Target Corp. saw sales edge up but earnings plunge in its fiscal 2022 second quarter following a recent action plan to “rightsize” its inventory and pare costs.
Minneapolis-based Target said Wednesday that net sales for the quarter ended July 30 totaled $25.65 billion, up 3.3% from $24.83 billion a year earlier, when the company posted a 9.4% increase. Overall revenue rose 3.5% to $26.04 billion, compared with a 9.5% gain to $25.16 billion a year ago.
Comparable sales in the 2022 second quarter edged up 2.6% year over year, with transactions up 2.7% but average transaction size flat. That compared with a 8.9% comp-sales gain in the 2021 quarter, when transaction count surged 12.7% but the average ticket shrank 3.4%.
Target said the Q2 comp-sales uptick — its 21st consecutive quarter of growth — reflected ongoing strength in food and beverages, beauty and household staples. The retailer reported that it added unit share in all five of its core merchandising categories, which also include apparel and accessories, hardlines, and home furnishings and decor.
“I’m really pleased with the underlying performance of our business, which continues to grow traffic and sales while delivering broad-based unit-share gains in a very challenging environment, Target Chairman and CEO Brian Cornell said in a statement.
On a comparable basis, digital sales rose 9% in the 2022 second quarter atop a 9.9% increase in the prior-year period. Sales in same-day services — Order Pickup (in-store pickup), Drive Up (curbside service) and Shipt (same-day delivery) — climbed almost 11% in the quarter, led by Drive Up, which grew in the mid-teens percentage after rising more than 80% a year ago. More than 95% of Target’s Q2 sales were filled by its stores.
At the bottom line, Target posted 2022 second-quarter net income of $183 million, or 39 cents per diluted share, compared with $1.82 billion, or $3.65 per diluted share, a year earlier. Adjusted net earnings per share (EPS) also were 39 cents (diluted) versus $3.64 in the prior-year period.
Target noted that its inventory actions in the second quarter reduced its inventory exposure in discretionary categories and shifted investment to faster-growing frequency categories. In addition, fall season receipts in discretionary categories were cut by more than $1.5 billion, the company said.
Analysts, on average, had forecast Target’s second-quarter adjusted EPS at 73 cents, with estimates ranging from 61 cents to 98 cents, according to Refinitiv.
“I want to thank our team for their tireless work to deliver on the inventory rightsizing goals we announced in June. While these inventory actions put significant pressure on our near-term profitability, we’re confident this was the right long-term decision in support of our guests, our team and our business,” Cornell commented. “Looking ahead, the team is energized and ready to serve our guests in the back half of the year, with a safe, clean, uncluttered shopping experience, compelling value across every category, and a fresh assortment to serve our guests’ wants and needs.”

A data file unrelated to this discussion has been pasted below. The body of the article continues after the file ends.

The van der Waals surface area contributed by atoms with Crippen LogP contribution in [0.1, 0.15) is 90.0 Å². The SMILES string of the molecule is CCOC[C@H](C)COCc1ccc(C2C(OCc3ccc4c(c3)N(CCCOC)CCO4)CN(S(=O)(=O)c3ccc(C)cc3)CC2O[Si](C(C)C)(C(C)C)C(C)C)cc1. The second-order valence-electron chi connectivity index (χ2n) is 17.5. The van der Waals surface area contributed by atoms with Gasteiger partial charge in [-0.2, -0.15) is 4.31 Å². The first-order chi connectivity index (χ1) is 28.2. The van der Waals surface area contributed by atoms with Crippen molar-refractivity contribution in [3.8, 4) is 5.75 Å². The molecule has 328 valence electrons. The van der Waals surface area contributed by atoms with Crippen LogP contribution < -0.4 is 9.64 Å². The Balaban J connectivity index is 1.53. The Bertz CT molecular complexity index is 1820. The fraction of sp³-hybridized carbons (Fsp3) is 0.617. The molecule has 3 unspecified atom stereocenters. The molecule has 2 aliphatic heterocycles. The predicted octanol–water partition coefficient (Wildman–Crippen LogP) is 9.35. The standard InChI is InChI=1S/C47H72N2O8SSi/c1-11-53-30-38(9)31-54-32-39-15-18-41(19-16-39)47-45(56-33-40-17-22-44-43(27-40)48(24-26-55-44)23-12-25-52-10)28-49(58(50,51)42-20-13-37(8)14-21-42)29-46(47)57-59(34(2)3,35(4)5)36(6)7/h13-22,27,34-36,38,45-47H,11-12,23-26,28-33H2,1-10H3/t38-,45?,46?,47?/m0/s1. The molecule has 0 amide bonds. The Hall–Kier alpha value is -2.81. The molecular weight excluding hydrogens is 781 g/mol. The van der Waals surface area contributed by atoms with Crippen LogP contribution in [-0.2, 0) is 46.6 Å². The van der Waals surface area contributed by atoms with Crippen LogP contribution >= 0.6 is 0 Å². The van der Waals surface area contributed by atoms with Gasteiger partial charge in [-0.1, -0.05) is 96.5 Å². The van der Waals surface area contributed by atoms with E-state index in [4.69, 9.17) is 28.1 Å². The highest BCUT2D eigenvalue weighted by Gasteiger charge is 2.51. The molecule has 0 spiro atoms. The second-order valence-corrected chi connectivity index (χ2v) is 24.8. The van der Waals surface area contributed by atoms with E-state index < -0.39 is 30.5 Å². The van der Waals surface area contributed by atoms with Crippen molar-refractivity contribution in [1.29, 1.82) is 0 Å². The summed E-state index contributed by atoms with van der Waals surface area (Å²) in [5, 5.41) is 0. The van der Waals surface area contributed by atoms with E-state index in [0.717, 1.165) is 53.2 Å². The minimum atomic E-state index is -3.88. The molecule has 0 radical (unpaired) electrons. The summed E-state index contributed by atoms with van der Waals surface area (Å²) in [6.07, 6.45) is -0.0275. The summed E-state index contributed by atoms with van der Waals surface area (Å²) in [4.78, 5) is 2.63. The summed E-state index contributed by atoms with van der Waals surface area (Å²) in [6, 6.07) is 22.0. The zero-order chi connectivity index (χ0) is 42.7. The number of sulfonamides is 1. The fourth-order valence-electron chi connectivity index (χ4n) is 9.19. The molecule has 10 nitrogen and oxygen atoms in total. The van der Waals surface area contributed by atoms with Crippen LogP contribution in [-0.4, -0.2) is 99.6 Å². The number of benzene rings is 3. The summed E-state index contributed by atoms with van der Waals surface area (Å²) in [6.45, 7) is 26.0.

In June, Target announced that, after higher costs and overstocks resulted in a disappointing first quarter, the company was enacting a plan to hone its inventory for fiscal 2022 and add more flexibility to adapt its sales mix to changes in customer demand and business conditions.
Efforts included more markdowns, sifting out excess inventory and order cancellations. Farther up the supply chain, the company added holding capacity near U.S. ports to bring more leeway and speed to parts of the supply network most affected by external volatility, as well as worked with suppliers to shorten distances and lead times. Target, too, fine-tuned pricing in response to “unusually high transportation and fuel costs” and updated sales forecasts, promotional plans and cost projections by category.
With shoppers adjusting their behavior in response to elevated inflation, the retailer said it expects ongoing strength in frequency-related categories such as food and beverages, household essentials and beauty but was “planning more conservatively” in discretionary categories such as home, which has seen significant flux in demand since the start of the year.
Target finished the second quarter with 1,937 stores overall, compared with 1,909 a year ago. Of its brick-and-mortar base, 1,521 stores are 50,000 to 169,999 square feet, 273 locations are 170,000 square feet or more, and 143 stores are 49,999 square feet or less. Five new stores were opened in the 2022 quarter, when the retailer also notched its 1,000th store remodel completed since 2017.
“Q2 results were mixed, with sales, comps and margins below expectations. The inventory purge was the key impact, burdening gross margin percentage, which was down 900 basis points year over year. Offsetting, the company tightened expenses,” Jefferies analyst Stephanie Wissink wrote in a research note on Wednesday.
“Comps of 2.6% were below estimates at 2.8%, driven entirely by transactions (+2.7%) with average transaction value flat year over year,” she said. “Consumers continue to shift toward necessities. Food and beverage, beauty and household ssentials were drivers. Target cited unit gains in all five core merchandising categories. Stores’ +1.3% [comp-sales gain] was lower than expected; digital +9% was in line. Validating [Target’s] stores-as-hubs approach, 95% of digital sales were fulfilled by stores, and same-day services grew 11%, led by Drive Up +mid-teens%.”